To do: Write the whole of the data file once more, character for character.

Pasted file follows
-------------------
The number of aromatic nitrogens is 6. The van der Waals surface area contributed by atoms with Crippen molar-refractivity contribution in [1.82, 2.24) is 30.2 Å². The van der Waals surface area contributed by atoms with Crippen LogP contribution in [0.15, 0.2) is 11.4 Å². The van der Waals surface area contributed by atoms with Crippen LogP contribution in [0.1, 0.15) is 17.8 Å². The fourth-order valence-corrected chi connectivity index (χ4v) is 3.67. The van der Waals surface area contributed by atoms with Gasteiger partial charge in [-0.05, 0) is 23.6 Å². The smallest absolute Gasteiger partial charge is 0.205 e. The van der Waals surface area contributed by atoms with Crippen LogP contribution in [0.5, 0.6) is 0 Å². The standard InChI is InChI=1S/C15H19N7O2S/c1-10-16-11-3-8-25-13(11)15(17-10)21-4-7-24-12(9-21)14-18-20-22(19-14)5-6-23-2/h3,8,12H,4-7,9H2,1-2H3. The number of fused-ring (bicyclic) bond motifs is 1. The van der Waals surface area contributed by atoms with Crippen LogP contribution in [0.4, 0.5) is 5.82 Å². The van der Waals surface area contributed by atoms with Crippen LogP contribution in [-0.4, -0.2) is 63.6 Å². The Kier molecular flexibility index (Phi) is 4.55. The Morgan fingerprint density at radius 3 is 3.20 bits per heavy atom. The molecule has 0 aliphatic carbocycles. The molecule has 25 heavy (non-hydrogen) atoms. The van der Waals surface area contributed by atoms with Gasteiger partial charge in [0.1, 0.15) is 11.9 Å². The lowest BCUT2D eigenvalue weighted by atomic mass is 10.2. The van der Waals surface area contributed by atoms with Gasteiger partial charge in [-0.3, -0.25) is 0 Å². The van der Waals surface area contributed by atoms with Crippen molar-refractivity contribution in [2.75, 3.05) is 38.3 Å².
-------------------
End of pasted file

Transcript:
The number of aromatic nitrogens is 6. The van der Waals surface area contributed by atoms with Crippen molar-refractivity contribution in [1.82, 2.24) is 30.2 Å². The van der Waals surface area contributed by atoms with Crippen LogP contribution in [0.15, 0.2) is 11.4 Å². The van der Waals surface area contributed by atoms with Crippen LogP contribution in [0.1, 0.15) is 17.8 Å². The fourth-order valence-corrected chi connectivity index (χ4v) is 3.67. The van der Waals surface area contributed by atoms with Gasteiger partial charge in [-0.05, 0) is 23.6 Å². The smallest absolute Gasteiger partial charge is 0.205 e. The van der Waals surface area contributed by atoms with Crippen LogP contribution in [0.5, 0.6) is 0 Å². The standard InChI is InChI=1S/C15H19N7O2S/c1-10-16-11-3-8-25-13(11)15(17-10)21-4-7-24-12(9-21)14-18-20-22(19-14)5-6-23-2/h3,8,12H,4-7,9H2,1-2H3. The number of fused-ring (bicyclic) bond motifs is 1. The van der Waals surface area contributed by atoms with Crippen LogP contribution in [0.4, 0.5) is 5.82 Å². The van der Waals surface area contributed by atoms with Crippen LogP contribution in [-0.4, -0.2) is 63.6 Å². The Kier molecular flexibility index (Phi) is 4.55. The Morgan fingerprint density at radius 3 is 3.20 bits per heavy atom. The molecule has 0 aliphatic carbocycles. The molecule has 25 heavy (non-hydrogen) atoms. The van der Waals surface area contributed by atoms with Gasteiger partial charge in [0.1, 0.15) is 11.9 Å². The lowest BCUT2D eigenvalue weighted by atomic mass is 10.2. The van der Waals surface area contributed by atoms with Gasteiger partial charge in [-0.3, -0.25) is 0 Å². The van der Waals surface area contributed by atoms with Crippen molar-refractivity contribution in [2.75, 3.05) is 38.3 Å².